Hockey players are habitual. Eat the same thing after the morning pregame skate. Take an afternoon nap. Put on the right skate first. Wear a certain T-shirt underneath the shoulder pads.
But for three Sharks players, life, as they’ve known it, has changed over the last 12-plus months. Ryane Clowe
and his fiancé welcomed a girl as part of their family last February. In October, Joe Pavelski
and his wife had their first child, a son, in October. And Joe Thornton
and his wife became first-time parents of a daughter this past July.
“I don’t get my naps anymore in the afternoon on practice days,” Clowe said. “Now, it’s all about her. I play with her for a couple of hours and take her for walks. You look forward to coming home every day and spending time with her. She’s got much more energy. It tires you out more. You have to chase her around all the time.”
“We’re still doing a lot of the same things. He has his routine and we have ours. He’s just part of our family,” Pavelski said. “When we go grocery shopping, he’ll go with us. We’ll bring him everywhere we go. It’s as simple as that.”
“You used to go home, go to lunch and watch a movie,” Thornton said. “Now, you can still go to lunch but you have to add one more person.” And having the baby over the summer gave Thornton a little more time to adjust. “Having our daughter in July gave me a couple of months to get used to the sleeping patterns,” he said. “She sleeps pretty good, so really no complaints.”
While what Clowe, Pavelski and Thornton have said sounds rather simple, one can see smiles on their faces, a gleam in their eyes and hear warmth in their voices when they describe their new experiences with fatherhood.
“It’s excting,” Pavelski said. “One of the first things you do when you get home or when you get up in the morning is to go and get the kid. He’s always got a smile for you. There’s times when you’re laying in bed and you don’t worry about getting up a little earlier.”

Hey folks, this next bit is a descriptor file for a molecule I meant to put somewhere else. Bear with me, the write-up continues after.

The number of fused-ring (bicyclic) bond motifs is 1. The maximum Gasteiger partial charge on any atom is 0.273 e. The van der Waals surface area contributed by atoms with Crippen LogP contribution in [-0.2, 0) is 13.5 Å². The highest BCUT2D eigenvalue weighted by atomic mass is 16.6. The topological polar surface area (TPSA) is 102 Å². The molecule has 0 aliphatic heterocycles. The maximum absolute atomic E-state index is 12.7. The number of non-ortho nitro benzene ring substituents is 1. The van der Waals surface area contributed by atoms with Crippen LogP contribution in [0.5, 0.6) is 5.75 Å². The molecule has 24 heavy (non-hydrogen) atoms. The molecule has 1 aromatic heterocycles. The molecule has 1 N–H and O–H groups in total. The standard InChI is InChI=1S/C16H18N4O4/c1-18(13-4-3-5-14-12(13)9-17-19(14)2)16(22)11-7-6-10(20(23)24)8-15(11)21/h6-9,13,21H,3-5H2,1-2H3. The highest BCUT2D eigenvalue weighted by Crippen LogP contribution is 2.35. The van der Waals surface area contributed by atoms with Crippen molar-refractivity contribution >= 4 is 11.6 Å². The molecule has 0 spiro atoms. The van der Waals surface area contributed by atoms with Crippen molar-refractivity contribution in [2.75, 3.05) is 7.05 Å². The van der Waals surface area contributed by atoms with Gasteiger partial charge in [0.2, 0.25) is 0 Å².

While the three new dads are proud to be fathers, they also realize how much their significant others do to help them play hockey, especially on game days.
“On game day, the wife really does a good job with her,” Thornton said. “Nothing really changes for me on game day. I go to the rink for practice, come home, get an hour-and-a-half nap and play a little with her before I go to the rink. But really, nothing (game day routine) changes because the wife takes care of her.”
“The baby gets up early and I get to sleep in as late as possible,” Clowe said. “She (his fiance) always lets me get my rest in the mornings. I get my pregame meal and come home to get my nap. And she gets up with the baby in the afternoon and they’re quiet. She’s great on game day. It means a lot to me to see what they do to sacrifice for us.”
These rookie fathers are learning what a few of the veteran dads have experienced.
“If you talk to any of the players, their wives do a lot,” said Scott Nichol, who has two sons and a daughter. “We’re in and out of a lot of cities and get home late. Sometimes, we get home from a road trip just as the kids are going to school. They take care of the kids, the house and everything.”
“You rely on your spouse a little more,” said Dan Boyle
, father of two girls. “The nights before games, she knows that when the baby is crying, she’s going to be the one to get up.”
One Sharks veteran knows the challenges in juggling a playing career with having a family. Jamal Mayers, who has two daughters, offered some simple advice to the freshmen dads.
“A happy wife is a happy life,” Mayers said. “Get as much help as you can. There’s no shame in getting help and easing a little bit of the pressure and the newness. We’re on the road so much that the burden is left on our wives. As anyone who’s had kids knows, it’s a huge adjustment for any couple. If you can lessen that, it makes life a lot easier.”
“It’s all for the better,” Thornton said. “I enjoy being a dad.”